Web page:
Experiment 4: Pairwise fineness comparison using natural sewing threads with different line widths
The fineness of the stimuli used in Experiments 1, 2, and 3 was, more or less, defined on the basis of simulations, e.g., simulated subresolution elements or image scale differences. In Experiment 4, we asked if the observers could judge the subresolution fineness of natural textures with different line widths. We measured the performance of a pairwise comparison of natural sewing threads with different line widths. 
Methods
In Experiment 4, the observers compared the fineness of two textures (bundles of threads), one made of threads of ∼0.2 mm width and the other made of threads of ∼0.3 mm width. The image scale was reduced in three steps (1/8, 1/16, and 1/32 of the original photo where each thread subtended ∼15 or ∼20 pixels). We took photos of the threads with different line widths (about 0.2 and 0.3 mm/line) by using a digital camera (Nikon D5100) in a photography box illuminated with D65 fluorescent lamps (TOSHIBA FL20S-D-EDLD65). The pixel resolution of each photo was 3264 × 4928, and a line width of 0.2 and 0.3 mm/line was displayed on an image of about 15 and 20 pixels, respectively. To make supra- and subresolution textures, we changed the scale of the natural sewing threads by applying a low-pass filter and down-sampling to the photos. We used three scales: 1/8, 1/16, and 1/32 of the original photo. Each texture image was cropped to 102 × 154 pixels. This experiment was conducted at NTT using 10 naïve participants. They viewed a pair of textures with different magnitudes of fineness at a distance of 86 cm and judged which of the presented pairs looked finer. Each participant made 10 judgments for each pair. The other procedures were the same as in Experiment 3.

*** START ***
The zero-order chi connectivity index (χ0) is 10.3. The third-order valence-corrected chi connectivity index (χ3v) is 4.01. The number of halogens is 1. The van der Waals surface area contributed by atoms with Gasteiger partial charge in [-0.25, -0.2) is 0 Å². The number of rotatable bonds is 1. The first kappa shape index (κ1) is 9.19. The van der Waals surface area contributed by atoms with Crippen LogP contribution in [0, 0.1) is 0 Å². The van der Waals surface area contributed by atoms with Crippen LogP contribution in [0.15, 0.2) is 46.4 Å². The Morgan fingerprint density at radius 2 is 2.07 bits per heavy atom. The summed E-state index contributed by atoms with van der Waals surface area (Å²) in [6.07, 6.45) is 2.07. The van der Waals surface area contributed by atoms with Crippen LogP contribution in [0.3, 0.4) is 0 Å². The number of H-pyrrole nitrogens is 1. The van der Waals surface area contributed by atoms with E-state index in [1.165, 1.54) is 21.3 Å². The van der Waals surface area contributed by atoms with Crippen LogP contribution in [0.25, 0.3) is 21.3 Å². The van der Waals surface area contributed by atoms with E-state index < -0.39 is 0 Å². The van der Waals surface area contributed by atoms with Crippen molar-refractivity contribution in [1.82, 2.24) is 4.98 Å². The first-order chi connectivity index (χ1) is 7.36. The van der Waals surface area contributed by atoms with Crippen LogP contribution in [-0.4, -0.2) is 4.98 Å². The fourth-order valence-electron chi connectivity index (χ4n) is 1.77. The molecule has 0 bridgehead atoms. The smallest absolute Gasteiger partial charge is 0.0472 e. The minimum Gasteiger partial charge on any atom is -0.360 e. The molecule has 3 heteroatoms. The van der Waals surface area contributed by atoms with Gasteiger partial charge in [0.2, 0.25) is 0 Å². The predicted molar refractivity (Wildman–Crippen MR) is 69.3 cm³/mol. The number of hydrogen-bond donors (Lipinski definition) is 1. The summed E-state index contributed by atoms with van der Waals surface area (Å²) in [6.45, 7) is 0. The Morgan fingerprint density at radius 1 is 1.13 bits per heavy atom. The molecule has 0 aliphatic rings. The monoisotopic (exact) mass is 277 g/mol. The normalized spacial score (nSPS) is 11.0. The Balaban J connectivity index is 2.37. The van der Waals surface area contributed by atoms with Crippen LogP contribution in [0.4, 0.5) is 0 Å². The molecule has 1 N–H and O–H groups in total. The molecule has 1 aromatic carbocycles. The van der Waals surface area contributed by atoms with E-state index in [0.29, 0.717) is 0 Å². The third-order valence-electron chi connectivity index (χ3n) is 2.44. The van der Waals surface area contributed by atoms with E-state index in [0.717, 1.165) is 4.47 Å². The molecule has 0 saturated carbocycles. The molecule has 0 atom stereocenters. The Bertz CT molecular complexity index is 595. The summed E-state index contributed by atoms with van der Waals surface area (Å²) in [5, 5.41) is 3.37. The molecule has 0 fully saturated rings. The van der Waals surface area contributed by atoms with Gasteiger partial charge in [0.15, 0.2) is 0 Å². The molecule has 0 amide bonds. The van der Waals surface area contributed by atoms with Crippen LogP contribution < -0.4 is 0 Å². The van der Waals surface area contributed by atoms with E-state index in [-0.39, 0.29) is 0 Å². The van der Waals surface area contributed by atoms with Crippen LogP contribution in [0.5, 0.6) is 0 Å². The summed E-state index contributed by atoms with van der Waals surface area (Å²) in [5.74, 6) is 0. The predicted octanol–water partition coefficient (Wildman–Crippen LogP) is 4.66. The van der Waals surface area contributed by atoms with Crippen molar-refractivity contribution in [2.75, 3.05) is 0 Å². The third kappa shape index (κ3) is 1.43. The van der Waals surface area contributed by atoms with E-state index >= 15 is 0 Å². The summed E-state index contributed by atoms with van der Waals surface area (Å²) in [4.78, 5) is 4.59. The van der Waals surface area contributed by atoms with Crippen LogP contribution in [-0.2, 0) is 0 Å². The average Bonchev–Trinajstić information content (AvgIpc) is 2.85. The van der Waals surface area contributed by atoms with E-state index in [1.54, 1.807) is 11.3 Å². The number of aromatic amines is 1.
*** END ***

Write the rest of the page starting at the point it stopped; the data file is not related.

Results and discussion
Figure 6 shows the results of the pairwise comparison of natural textures with different line widths. The color and the black number in each cell indicate the proportion of trials in which a texture with X1 (row) was judged to be finer than another texture with X2 (column), based on 10 judgments by 10 observers. The results showed that the observers could discriminate the texture fineness fairly accurately and that their performance did not fall even when the width of single thread became smaller than the diameter of a single pixel. These findings suggest that perception of subresolution fineness is a real ability of the human visual system working in natural environments. 
Figure 6